Accounts had been received at head-quarters of a considerable movement on the preceding evening (November 7), among the enemy's boats at Dobbs' Ferry, with the intention, it was said, of penetrating the Jerseys, and falling down upon Fort Lee. Washington, therefore, in the same letter directed Greene to have all the stores not necessary to the defence removed immediately, and to destroy all the stock, the hay and grain, in the neighborhood, which the owners refused to remove. "Experience has shown," adds he, "that a contrary conduct is not of the least advantage to the poor inhabitants, from whom all their effects of every kind are taken without distinction and without the least satisfaction."

Greene, in reply (November 9), adhered with tenacity to the policy of maintaining Fort Washington. "The enemy," said he, must invest it with double the number of men required for its defence. They must keep troops at King's Bridge, to cut off all communication with the country, and in considerable force, for fear of an attack." He did not consider the fort in immediate danger. Colonel Magaw thought it would take the enemy until the end of December to carry it. In the mean time, the garrison could at any time be brought off, and even the stores removed, should matters grow desperate. If the enemy should not find it an object of importance, they would not trouble themselves about it; if they should, it would be a proof that they felt an injury from its being maintained. The giving it up would open for them a free communication with the country by the way of King's Bridge.1

It is doubtful when or where Washington received this letter, as he left the camp at Northcastle at eleven o'clock of the following morning. There being still considerable uncertainty as to the intentions of the enemy, all his arrangements were made accordingly. All the troops belonging to the States west of the Hudson, were to be stationed in the Jerseys, under command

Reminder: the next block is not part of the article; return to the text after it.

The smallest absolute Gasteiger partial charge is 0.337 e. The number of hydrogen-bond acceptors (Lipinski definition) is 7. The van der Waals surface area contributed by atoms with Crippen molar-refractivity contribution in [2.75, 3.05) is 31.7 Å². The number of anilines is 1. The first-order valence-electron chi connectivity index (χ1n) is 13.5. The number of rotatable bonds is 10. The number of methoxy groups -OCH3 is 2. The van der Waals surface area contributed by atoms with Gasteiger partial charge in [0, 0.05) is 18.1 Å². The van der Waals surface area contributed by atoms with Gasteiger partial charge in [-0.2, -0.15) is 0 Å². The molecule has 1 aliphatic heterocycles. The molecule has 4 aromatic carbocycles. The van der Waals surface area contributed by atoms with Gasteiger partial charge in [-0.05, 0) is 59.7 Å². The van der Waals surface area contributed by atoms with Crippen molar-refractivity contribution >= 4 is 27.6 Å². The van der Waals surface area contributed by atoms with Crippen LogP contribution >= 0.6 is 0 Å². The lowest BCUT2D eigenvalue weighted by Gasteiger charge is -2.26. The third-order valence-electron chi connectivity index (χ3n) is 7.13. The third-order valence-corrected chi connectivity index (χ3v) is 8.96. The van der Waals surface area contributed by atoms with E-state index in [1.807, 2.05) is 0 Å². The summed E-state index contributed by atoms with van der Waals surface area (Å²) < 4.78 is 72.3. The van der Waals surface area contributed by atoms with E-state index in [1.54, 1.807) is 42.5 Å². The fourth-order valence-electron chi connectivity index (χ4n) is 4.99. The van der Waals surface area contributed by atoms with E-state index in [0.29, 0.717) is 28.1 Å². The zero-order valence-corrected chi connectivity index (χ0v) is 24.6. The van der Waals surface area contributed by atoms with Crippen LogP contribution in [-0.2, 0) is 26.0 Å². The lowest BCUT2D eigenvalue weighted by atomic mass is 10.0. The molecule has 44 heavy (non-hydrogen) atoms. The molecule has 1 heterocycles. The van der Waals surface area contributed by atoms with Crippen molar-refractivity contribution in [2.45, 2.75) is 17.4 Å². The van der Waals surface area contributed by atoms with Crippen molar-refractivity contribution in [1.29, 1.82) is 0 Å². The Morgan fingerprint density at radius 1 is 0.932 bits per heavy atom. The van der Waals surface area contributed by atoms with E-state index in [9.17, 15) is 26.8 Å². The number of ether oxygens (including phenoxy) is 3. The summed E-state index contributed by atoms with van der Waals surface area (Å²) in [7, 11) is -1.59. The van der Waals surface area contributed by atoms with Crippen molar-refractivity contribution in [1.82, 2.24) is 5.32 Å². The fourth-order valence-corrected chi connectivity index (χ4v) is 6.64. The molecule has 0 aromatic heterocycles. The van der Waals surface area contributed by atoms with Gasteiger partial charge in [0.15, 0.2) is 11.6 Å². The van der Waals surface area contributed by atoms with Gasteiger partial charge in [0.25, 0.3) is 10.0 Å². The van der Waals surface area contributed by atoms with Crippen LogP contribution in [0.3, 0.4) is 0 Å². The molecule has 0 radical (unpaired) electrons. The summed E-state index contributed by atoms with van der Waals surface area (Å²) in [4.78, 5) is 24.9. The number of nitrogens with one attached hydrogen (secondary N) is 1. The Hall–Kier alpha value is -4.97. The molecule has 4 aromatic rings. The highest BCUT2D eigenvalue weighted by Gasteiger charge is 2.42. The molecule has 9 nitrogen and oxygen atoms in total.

1 Am. Archives, 5th Series, iii., 618.

of General Putnam. Lord Stirling had already been sent forward with the Maryland and Virginia troops to Peekskill, to cross the river at King's Ferry. Another division composed of Connecticut and Massachusetts troops, under General Heath, was to co-operate with the brigade of New York militia under General George Clinton, in securing the Highland posts on both sides of the river.

The troops which would remain at Northeastle after the departure of Heath and his division, were to be commanded by Lee. Washington's letter of instructions to that general is characterized by his own modesty, and his deference for Lee's superior military experience. He suggests, rather than orders, yet his letter is sufficiently explicit. "A little time now," writes he, "must manifest the enemy's designs, and point out to you the measures proper to be pursued by that part of the army under your command. I shall give no directions, therefore, on this head, having the most entire confidence in your judgment and military exertions. One thing, however, I will suggest, namely, that the appearance of embarking troops for the Jerseys may be intended as a feint to weaken us, and render the post we now hold more vulnerable, or the enemy may find that troops are assembled with more expedition, and in greater numbers, than they expected, on the Jersey shore, to oppose them; and, as it is possible, from one or other of these motives, that they may yet pay the party under your command a visit, it will be unnecessary, I am persuaded, to recommend to you the propriety of putting this post, if you stay at it, into a proper posture of defence, and guarding against surprises. But I would recommend it to your consideration, whether, under the suggestion above, your retiring to Croton Bridge, and some strong post still more easterly (covering the passes through the Highlands), may not be more advisable than to run the hazard of an attack with unequal numbers. At any rate, I think all your baggage and stores, except such as are necessary for immediate use, ought to be to the northward of Croton River.

You will consider the post at Croton's (or Pine's) Bridge as under your immediate care. . . . If the enemy should remove the whole, or the greater part of their force to the west side of Hudson's River, I have no doubt of your following with all possible despatch, leaving the militia and invalids to cover the frontiers of Connecticut in case of need.” We have been minute in stating these matters, from their bearing on subsequent operations.

On the 10th of November, Washington left the camp at North